The horse’s body

Has your horse an equal visual exterior front and back? Or is one area developed stronger than the other? And if yes, which area compensates to restore balance to the outside? Which body parts want to restore balance? Are there strong muscles somewhere, where there shouldn’t be?

In thoroughbreds I often see muscle pockets on the inside of the front legs, close to the chest muscle. Because the horse has never learnt to work healthy over the top line, the front has to work extra hard and pull the entire horse.

But all the horse’s body is designed to do, is the balance out (or compensate) inefficient movement. 

Health & disease

This one is one of my favourites. Whenever my horses or clients’ horses are sick or show a certain symptom, I am asking myself: what is being balanced out? What does the horse need a break from? For something like tendon and leg injuries, rest is often prescribed by the vet. So what does the horse need resting from and could we have avoided the injury by respecting the horse’s needs for regular (training) pauses or a more gentle approach to exercise? 

Another example: EMS horses store a lot of energy and have very little ability to let life through. Instead they are taking life on. What is behind all the fat pockets and build ups? What is being balanced by absorbing it into the body and holding on to it? 

These questions are very very valuable and the second component is equally fascinating: Why NOW? With a bit of perspective and wisdom, timing is never random but always on point and you might see the bigger picture at work. Whatever is shown is just a balancing out and it’ll be connected to your horse and yourself. 


How does your horse balance nature? Is it behaving equally each day? Or in harmony with sun, wind or rain? How does this behaviour bring balance? 

A day in the heat is spent differently then a day in the rain. Because a different balance is needed in the body. But if riders have the same plan every Wednesday, instead of tuning into what is needed for harmony on the day – won’t we create an imbalance here? We will certainly see a reflection somewhere in the horse’s body or behaviour. 

Which periods are periods of stillness and how are they balanced with periods of activity? Watch herds. They have periods of resting, play and grazing. It is a fine play of balance of activity and inactivity. Knowing that and respecting this natural wisdom, which time of day are we picking for rides then? Are we interfering or collaborating with the natural flow? Collaboration is balance!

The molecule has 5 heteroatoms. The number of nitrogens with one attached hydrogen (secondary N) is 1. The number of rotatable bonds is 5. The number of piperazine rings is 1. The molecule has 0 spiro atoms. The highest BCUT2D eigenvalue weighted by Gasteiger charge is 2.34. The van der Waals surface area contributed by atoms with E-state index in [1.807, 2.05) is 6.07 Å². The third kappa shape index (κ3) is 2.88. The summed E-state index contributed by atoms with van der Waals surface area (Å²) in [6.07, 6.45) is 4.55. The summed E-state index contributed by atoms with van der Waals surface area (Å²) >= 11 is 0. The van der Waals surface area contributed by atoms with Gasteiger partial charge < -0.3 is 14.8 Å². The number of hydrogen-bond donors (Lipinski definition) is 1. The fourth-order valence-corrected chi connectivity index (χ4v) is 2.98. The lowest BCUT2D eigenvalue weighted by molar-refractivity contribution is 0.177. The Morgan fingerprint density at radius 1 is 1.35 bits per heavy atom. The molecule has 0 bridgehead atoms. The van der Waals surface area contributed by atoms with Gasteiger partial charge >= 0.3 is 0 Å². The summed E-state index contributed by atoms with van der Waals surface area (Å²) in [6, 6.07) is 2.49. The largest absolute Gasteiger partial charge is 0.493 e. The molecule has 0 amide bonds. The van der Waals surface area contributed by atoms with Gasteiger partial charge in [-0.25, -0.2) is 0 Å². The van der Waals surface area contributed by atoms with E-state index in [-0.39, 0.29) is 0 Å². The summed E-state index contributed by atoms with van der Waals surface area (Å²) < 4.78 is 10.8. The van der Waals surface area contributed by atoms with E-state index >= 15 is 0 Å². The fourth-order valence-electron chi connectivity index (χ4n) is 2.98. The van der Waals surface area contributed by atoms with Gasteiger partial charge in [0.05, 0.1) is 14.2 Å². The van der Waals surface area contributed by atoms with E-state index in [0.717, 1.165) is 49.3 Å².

And finally, how much do you practice BEING with your horse in balance with DOING stuff with your horse. 

DOING we all know and do well. Picking hooves, riding, halter on, halter off, massage, treatments, outride, grooming, walking, worrying, exercising, talking, brushing… the list is long.

BEING has no activity. It only is. Being present to your horse’s life without interfering and still sharing the most intimate and lovable space of connection. 

It is essentially tapping into what herds naturally do together in times of rest. How much BEING are you bringing to your horse’s life? 

Balance is key

Balance means health, harmony, joy and growth. Balance with horses is also hugely related to trust and safety! 

There is so much to learn and observe. Chat to me, if you want to explore this concept closely in a mentoring session. And as you might have guessed, it will be a game changer for your life as well! 

With Love, Anne


Conscious Bodywork

Respecting the time it takes. A modality in line with the natural rhythm and feedback of the horse.

BEING with the herd

Being with Life. An invitation

Anne Scharlow

Anne Scharlow, an animal communicator & healer, offers a holistic approach to helping animals and their owners achieve balance and harmony. Anne uses her unique abilities to communicate with animals to help solve behavioral problems, enrich relationships, and support overall well-being. For horses specifically, she combines her intuitive skills with bodywork and mindfulness to balance the nervous system and restore relaxation. Anne offers workshops and 1on1 sessions.